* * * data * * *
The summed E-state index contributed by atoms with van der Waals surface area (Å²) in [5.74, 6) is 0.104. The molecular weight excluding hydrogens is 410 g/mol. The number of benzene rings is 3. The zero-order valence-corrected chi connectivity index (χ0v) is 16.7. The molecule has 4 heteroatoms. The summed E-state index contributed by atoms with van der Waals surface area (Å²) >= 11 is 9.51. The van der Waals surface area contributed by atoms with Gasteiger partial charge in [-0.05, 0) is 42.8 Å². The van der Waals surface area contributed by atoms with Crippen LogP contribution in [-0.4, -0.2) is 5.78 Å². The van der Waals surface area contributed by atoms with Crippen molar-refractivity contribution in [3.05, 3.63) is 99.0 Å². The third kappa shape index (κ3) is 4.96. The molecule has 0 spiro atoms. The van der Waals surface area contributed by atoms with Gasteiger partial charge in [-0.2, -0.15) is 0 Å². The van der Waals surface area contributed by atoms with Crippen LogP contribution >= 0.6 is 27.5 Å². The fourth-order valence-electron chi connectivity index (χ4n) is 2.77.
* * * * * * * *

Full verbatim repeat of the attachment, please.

The summed E-state index contributed by atoms with van der Waals surface area (Å²) in [5.74, 6) is 0.104. The molecular weight excluding hydrogens is 410 g/mol. The number of benzene rings is 3. The zero-order valence-corrected chi connectivity index (χ0v) is 16.7. The molecule has 4 heteroatoms. The summed E-state index contributed by atoms with van der Waals surface area (Å²) >= 11 is 9.51. The van der Waals surface area contributed by atoms with Gasteiger partial charge in [-0.05, 0) is 42.8 Å². The van der Waals surface area contributed by atoms with Crippen LogP contribution in [-0.4, -0.2) is 5.78 Å². The van der Waals surface area contributed by atoms with Crippen molar-refractivity contribution in [3.05, 3.63) is 99.0 Å². The third kappa shape index (κ3) is 4.96. The molecule has 0 spiro atoms. The van der Waals surface area contributed by atoms with Gasteiger partial charge in [-0.2, -0.15) is 0 Å². The van der Waals surface area contributed by atoms with Crippen LogP contribution >= 0.6 is 27.5 Å². The fourth-order valence-electron chi connectivity index (χ4n) is 2.77.